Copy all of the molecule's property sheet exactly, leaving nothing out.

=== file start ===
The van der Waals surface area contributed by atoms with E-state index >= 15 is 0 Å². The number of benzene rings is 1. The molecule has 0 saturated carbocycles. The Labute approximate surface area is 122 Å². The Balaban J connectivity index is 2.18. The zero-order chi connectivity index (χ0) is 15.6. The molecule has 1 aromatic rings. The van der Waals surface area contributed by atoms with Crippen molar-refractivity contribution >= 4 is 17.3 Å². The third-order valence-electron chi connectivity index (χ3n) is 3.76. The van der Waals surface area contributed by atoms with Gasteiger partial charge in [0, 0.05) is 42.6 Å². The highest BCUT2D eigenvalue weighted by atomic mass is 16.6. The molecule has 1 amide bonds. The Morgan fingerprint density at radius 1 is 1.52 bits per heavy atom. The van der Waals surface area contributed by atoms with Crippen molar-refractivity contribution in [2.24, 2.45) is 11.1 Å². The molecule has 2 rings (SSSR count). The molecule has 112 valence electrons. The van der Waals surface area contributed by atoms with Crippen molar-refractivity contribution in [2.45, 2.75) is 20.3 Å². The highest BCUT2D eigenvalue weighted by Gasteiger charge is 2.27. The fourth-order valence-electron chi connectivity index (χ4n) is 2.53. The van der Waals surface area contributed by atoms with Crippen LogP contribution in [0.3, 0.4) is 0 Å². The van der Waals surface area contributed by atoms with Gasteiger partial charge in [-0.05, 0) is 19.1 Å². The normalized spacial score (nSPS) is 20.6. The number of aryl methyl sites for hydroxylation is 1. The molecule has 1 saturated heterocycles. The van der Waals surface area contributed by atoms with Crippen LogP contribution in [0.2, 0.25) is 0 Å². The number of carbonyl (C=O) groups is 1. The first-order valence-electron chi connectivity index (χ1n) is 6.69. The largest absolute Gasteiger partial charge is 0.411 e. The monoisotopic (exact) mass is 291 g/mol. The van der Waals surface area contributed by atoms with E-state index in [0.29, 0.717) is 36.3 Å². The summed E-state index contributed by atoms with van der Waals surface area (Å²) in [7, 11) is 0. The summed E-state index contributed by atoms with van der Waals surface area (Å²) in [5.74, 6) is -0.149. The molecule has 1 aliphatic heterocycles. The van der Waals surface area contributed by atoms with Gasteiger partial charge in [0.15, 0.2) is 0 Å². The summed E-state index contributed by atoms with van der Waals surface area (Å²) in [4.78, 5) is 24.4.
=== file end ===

The van der Waals surface area contributed by atoms with E-state index >= 15 is 0 Å². The number of benzene rings is 1. The molecule has 0 saturated carbocycles. The Labute approximate surface area is 122 Å². The Balaban J connectivity index is 2.18. The zero-order chi connectivity index (χ0) is 15.6. The molecule has 1 aromatic rings. The van der Waals surface area contributed by atoms with Crippen molar-refractivity contribution >= 4 is 17.3 Å². The third-order valence-electron chi connectivity index (χ3n) is 3.76. The van der Waals surface area contributed by atoms with Gasteiger partial charge in [0, 0.05) is 42.6 Å². The highest BCUT2D eigenvalue weighted by atomic mass is 16.6. The molecule has 1 amide bonds. The Morgan fingerprint density at radius 1 is 1.52 bits per heavy atom. The van der Waals surface area contributed by atoms with Crippen molar-refractivity contribution in [2.24, 2.45) is 11.1 Å². The molecule has 2 rings (SSSR count). The molecule has 112 valence electrons. The van der Waals surface area contributed by atoms with Crippen molar-refractivity contribution in [2.45, 2.75) is 20.3 Å². The highest BCUT2D eigenvalue weighted by Gasteiger charge is 2.27. The fourth-order valence-electron chi connectivity index (χ4n) is 2.53. The van der Waals surface area contributed by atoms with Crippen LogP contribution in [0.3, 0.4) is 0 Å². The van der Waals surface area contributed by atoms with Gasteiger partial charge in [-0.05, 0) is 19.1 Å². The normalized spacial score (nSPS) is 20.6. The number of aryl methyl sites for hydroxylation is 1. The molecule has 1 saturated heterocycles. The van der Waals surface area contributed by atoms with Crippen LogP contribution in [0.2, 0.25) is 0 Å². The number of carbonyl (C=O) groups is 1. The first-order valence-electron chi connectivity index (χ1n) is 6.69. The largest absolute Gasteiger partial charge is 0.411 e. The monoisotopic (exact) mass is 291 g/mol. The van der Waals surface area contributed by atoms with E-state index in [0.29, 0.717) is 36.3 Å². The summed E-state index contributed by atoms with van der Waals surface area (Å²) in [7, 11) is 0. The summed E-state index contributed by atoms with van der Waals surface area (Å²) in [5.74, 6) is -0.149. The molecule has 1 aliphatic heterocycles. The van der Waals surface area contributed by atoms with Gasteiger partial charge in [0.15, 0.2) is 0 Å². The summed E-state index contributed by atoms with van der Waals surface area (Å²) in [4.78, 5) is 24.4.